“Jimmy got me started, and I worked hard at it,” said Chris, “I had it in my blood. The first liquor I ever made was with Jimmy. I wanted to make some so bad. When I was a little boy, my cousin’s grandpa had two pot stills and me and my cousin snuck up on Dry Hill Road and there was a big underground still site. It just fascinated me.”
“Finally, I got all the stuff together to try to make my own shine, and I begged Jimmy to show me, to help me. Well, we got together and made a batch together. It was a good time. The smell and the work and everything, I was hooked on making it,” said Chris.
Chris was hooked. He perfected his style of distilling based on Jimmy and other local elders who remembered the old ways of making liquor, who knew the traditional styles of both corn liquor and fruit brandies. In 2015, Chris bought a warehouse in Rocky Mount and started the first legal liquor distillery in the wettest county in America. However, after experimenting with town water in Rocky Mount, he decided to move his distillery out of town to take advantage of Franklin County’s pure spring waters. He then opened a tasting room in Rocky Mount, right next to the Harvester Center, a popular music venue.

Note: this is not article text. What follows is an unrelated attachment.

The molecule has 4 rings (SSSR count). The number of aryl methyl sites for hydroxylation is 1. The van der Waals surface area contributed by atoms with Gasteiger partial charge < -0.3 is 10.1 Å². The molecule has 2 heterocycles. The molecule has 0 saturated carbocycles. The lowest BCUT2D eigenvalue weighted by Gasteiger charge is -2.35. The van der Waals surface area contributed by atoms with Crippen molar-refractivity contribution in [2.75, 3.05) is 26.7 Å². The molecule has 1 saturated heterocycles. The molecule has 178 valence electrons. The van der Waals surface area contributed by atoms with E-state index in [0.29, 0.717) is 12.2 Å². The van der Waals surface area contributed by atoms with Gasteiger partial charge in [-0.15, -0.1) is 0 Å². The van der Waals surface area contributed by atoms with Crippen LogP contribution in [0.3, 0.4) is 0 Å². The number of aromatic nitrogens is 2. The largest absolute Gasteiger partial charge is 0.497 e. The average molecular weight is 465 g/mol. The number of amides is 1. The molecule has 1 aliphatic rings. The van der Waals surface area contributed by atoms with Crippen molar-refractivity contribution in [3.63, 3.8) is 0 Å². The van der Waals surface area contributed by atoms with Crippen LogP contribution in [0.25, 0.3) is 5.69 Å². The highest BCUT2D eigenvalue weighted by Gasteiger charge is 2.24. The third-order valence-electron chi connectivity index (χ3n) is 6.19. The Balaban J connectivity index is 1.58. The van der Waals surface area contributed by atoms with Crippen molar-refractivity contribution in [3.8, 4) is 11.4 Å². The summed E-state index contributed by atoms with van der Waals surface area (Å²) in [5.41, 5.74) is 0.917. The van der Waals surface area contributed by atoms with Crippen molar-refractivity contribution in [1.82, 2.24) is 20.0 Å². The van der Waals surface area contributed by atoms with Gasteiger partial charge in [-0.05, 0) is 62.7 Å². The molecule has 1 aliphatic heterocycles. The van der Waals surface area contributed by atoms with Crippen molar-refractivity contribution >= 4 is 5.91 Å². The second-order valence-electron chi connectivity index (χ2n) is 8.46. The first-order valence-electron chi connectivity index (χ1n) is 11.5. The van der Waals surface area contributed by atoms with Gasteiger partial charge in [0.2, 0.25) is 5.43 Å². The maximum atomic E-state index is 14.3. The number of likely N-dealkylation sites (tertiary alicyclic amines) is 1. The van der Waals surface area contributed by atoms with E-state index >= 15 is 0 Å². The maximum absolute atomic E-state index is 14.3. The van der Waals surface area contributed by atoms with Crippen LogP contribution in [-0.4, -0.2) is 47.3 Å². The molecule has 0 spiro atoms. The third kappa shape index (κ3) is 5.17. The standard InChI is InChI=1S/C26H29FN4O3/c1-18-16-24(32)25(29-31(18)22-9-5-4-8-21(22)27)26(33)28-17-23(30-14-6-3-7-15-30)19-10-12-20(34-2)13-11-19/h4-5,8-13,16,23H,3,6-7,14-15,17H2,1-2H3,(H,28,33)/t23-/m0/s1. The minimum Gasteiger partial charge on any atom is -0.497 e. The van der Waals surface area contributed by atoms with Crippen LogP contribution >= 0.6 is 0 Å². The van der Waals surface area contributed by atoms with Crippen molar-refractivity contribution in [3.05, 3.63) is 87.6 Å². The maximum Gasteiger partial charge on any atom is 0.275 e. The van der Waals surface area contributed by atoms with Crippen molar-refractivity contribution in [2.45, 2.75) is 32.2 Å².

The Twin Creeks distillery features a fiddle on their mason jar labels and prides itself in carrying on the traditions of the area, making shine as close to the old recipes as state regulations will allow. Genetics and tradition, the Boyd family way.
Stacy Boyd, another of Jimmy’s son, had first become aware of old time music at the age of 10, when his father started playing the banjo. He loved to accompany his dad to the Draggers’ parties and performances and was soon learning to dance with the band. “I loved going places with my dad,” he told me. “It was so much fun, always.” He started out in the early 1990s trying to learn the upright bass because he wanted to join in on his dad’s fun. In 1987, he met Vickie Sutphin, a member of the musical Spangler family from around Laurel Fork, VA. Vickie’s Uncle, Arnold Spangler, had helped found and played fiddle for The Laurel Fork Ramblers, a well-known string band in the area. Genetics at it again. Vickie and Stacy met at a Dry Hill Draggers dance. She had been following the Draggers, dancing to them whenever she could. She has become the historian of the band and still attends every performance.